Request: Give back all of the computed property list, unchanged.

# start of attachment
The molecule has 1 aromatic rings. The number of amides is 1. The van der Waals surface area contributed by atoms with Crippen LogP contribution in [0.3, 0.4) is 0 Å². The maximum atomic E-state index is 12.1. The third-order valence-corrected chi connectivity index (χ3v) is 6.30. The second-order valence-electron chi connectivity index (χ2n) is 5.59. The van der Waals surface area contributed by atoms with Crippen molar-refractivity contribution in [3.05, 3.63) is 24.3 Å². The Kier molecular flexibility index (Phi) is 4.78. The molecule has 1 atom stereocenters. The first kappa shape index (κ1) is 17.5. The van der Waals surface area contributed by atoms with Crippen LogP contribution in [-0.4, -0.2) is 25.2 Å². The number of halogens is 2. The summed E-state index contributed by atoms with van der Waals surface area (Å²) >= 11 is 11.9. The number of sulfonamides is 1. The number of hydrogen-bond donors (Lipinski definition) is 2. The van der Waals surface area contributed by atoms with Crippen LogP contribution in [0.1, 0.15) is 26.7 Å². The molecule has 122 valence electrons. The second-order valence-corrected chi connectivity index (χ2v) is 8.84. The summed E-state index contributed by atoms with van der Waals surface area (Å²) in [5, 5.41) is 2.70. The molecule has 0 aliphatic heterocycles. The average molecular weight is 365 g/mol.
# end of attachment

The molecule has 1 aromatic rings. The number of amides is 1. The van der Waals surface area contributed by atoms with Crippen LogP contribution in [0.3, 0.4) is 0 Å². The maximum atomic E-state index is 12.1. The third-order valence-corrected chi connectivity index (χ3v) is 6.30. The second-order valence-electron chi connectivity index (χ2n) is 5.59. The van der Waals surface area contributed by atoms with Crippen molar-refractivity contribution in [3.05, 3.63) is 24.3 Å². The Kier molecular flexibility index (Phi) is 4.78. The molecule has 1 atom stereocenters. The first kappa shape index (κ1) is 17.5. The van der Waals surface area contributed by atoms with Crippen LogP contribution in [-0.4, -0.2) is 25.2 Å². The number of halogens is 2. The summed E-state index contributed by atoms with van der Waals surface area (Å²) >= 11 is 11.9. The number of sulfonamides is 1. The number of hydrogen-bond donors (Lipinski definition) is 2. The van der Waals surface area contributed by atoms with Crippen LogP contribution in [0.1, 0.15) is 26.7 Å². The molecule has 122 valence electrons. The second-order valence-corrected chi connectivity index (χ2v) is 8.84. The summed E-state index contributed by atoms with van der Waals surface area (Å²) in [5, 5.41) is 2.70. The molecule has 0 aliphatic heterocycles. The average molecular weight is 365 g/mol.